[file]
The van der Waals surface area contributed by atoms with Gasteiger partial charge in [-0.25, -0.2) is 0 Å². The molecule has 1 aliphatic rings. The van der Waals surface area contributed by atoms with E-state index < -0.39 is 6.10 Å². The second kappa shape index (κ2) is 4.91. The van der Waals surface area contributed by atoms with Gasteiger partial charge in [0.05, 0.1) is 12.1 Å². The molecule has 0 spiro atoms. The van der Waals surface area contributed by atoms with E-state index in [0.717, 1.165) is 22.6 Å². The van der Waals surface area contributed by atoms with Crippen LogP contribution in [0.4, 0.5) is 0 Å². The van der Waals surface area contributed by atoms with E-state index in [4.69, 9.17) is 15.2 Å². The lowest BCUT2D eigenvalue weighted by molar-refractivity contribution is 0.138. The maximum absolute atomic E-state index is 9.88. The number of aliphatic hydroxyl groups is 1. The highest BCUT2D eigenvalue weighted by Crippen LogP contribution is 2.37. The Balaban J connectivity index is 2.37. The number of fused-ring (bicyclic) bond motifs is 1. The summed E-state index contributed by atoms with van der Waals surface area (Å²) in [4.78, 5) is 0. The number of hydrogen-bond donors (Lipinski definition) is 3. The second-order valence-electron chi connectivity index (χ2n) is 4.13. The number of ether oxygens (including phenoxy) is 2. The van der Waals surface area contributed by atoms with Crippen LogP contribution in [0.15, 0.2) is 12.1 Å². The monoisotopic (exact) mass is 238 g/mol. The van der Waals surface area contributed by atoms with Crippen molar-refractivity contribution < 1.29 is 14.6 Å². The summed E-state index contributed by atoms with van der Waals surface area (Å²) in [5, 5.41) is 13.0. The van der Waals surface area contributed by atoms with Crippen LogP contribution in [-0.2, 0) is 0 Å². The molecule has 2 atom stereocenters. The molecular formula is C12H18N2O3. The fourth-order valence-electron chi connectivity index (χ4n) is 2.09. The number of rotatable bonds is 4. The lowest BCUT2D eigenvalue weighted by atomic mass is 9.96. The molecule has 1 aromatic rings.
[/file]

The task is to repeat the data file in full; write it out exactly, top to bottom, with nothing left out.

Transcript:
The van der Waals surface area contributed by atoms with Gasteiger partial charge in [-0.25, -0.2) is 0 Å². The molecule has 1 aliphatic rings. The van der Waals surface area contributed by atoms with E-state index < -0.39 is 6.10 Å². The second kappa shape index (κ2) is 4.91. The van der Waals surface area contributed by atoms with Gasteiger partial charge in [0.05, 0.1) is 12.1 Å². The molecule has 0 spiro atoms. The van der Waals surface area contributed by atoms with E-state index in [0.717, 1.165) is 22.6 Å². The van der Waals surface area contributed by atoms with Crippen LogP contribution in [0.4, 0.5) is 0 Å². The van der Waals surface area contributed by atoms with E-state index in [4.69, 9.17) is 15.2 Å². The lowest BCUT2D eigenvalue weighted by molar-refractivity contribution is 0.138. The maximum absolute atomic E-state index is 9.88. The number of aliphatic hydroxyl groups is 1. The highest BCUT2D eigenvalue weighted by Crippen LogP contribution is 2.37. The Balaban J connectivity index is 2.37. The number of fused-ring (bicyclic) bond motifs is 1. The summed E-state index contributed by atoms with van der Waals surface area (Å²) in [4.78, 5) is 0. The number of hydrogen-bond donors (Lipinski definition) is 3. The second-order valence-electron chi connectivity index (χ2n) is 4.13. The number of ether oxygens (including phenoxy) is 2. The van der Waals surface area contributed by atoms with Crippen LogP contribution in [0.15, 0.2) is 12.1 Å². The monoisotopic (exact) mass is 238 g/mol. The van der Waals surface area contributed by atoms with Crippen molar-refractivity contribution < 1.29 is 14.6 Å². The summed E-state index contributed by atoms with van der Waals surface area (Å²) in [5, 5.41) is 13.0. The van der Waals surface area contributed by atoms with Crippen LogP contribution in [-0.2, 0) is 0 Å². The molecule has 2 atom stereocenters. The molecular formula is C12H18N2O3. The fourth-order valence-electron chi connectivity index (χ4n) is 2.09. The number of rotatable bonds is 4. The lowest BCUT2D eigenvalue weighted by atomic mass is 9.96. The molecule has 1 aromatic rings.